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Risk management scenarios in response to rising inequality: investment and mitigation

01 December 2022 Riskonet

Considering new research on the effects of inequality, leading risk management company Riskonet Africa has warned that businesses need to reassess their approach to the risks of civil unrest.

A recent report from PwC warned that increasing inequality in South Africa is a ticking time bomb that will undoubtedly lead to civil unrest. The report stated that unless businesses act swiftly by accelerating investment into socio-economic development interventions, they are at major risk of operational and strategic disruptions.

“However, business cannot assume the responsibility of the state as regards income grants, which means that alternative and effective programs to address inequality are needed” says Volker von Widdern, Principal of Strategic Risk at Riskonet Africa.

“From a humanitarian perspective, the private sector has responded with multiple initiatives to ensure that those living in desperate situations have access to ways to build a viable livelihood,” says Von Widdern. “From a risk perspective, businesses will incur massive financial losses if further civil unrest disrupts operations, and we need to take action or prepare to suffer huge financial losses” he adds.

One of the best sources of positive leverage is education – this is where business can make targeted initiatives in their communities and employee bases to upskill these stakeholders and generate further employment opportunities.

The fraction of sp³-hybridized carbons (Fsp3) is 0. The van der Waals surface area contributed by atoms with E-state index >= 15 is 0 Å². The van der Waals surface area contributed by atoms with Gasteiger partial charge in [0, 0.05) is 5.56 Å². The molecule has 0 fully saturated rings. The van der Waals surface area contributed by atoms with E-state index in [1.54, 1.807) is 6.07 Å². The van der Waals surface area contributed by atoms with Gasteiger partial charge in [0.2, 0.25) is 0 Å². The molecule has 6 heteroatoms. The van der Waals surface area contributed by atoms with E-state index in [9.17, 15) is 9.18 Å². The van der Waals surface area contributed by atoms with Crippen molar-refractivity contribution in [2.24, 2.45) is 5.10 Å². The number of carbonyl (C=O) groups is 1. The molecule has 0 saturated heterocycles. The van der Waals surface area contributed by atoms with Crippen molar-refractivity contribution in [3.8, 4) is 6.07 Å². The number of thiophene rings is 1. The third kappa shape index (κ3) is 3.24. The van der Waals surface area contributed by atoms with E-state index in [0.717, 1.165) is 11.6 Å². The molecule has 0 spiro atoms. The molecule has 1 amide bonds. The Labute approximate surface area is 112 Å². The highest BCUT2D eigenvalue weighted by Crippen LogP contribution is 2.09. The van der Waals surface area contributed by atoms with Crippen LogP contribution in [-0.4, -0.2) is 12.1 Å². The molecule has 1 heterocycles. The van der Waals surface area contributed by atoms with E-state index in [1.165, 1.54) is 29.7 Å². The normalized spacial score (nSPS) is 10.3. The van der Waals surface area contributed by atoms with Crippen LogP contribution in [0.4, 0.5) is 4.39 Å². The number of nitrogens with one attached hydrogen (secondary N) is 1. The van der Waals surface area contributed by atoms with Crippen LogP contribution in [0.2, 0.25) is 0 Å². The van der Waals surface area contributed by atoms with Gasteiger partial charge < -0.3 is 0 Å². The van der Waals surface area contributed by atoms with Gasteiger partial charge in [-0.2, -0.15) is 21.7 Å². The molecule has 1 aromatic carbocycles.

Von Widdern explains that businesses will usually exclude civil unrest from its top residual risks because of the assumption that these losses are covered by the South African Special Risks Insurance Association (SASRIA).

However, based on the KZN riots of 2021, we saw that SASRIA’s capacity was inadequate. “It’s doubtful that the government will continue to bail out state institutions in the context of worsening economic factors we’ll likely face in the coming years,” says Von Widdern. The maximum cover limit of R500M available from Sasria is likely to decrease should another period of unrest occur.

So, what can businesses do from a risk perspective? “PTS cover secured from international markets will become increasingly expensive and inaccessible as the civil unrest develops,” Von Widdern explains. “Risk analysis should be done based on limited insurability of civil unrest. This will identify various exposures in the value chains and initiate prioritised responses to the exposures to civil unrest.”

“Risk management seeks to reduce the exposure to negative outcomes of uncertain future events,” he adds. “From a proactive perspective, risk assessments should include more of what failed in KZN in 2021, such as: Improved intelligence, faster and more substantial deployment of security resources and better physical access control and protection of stores.”

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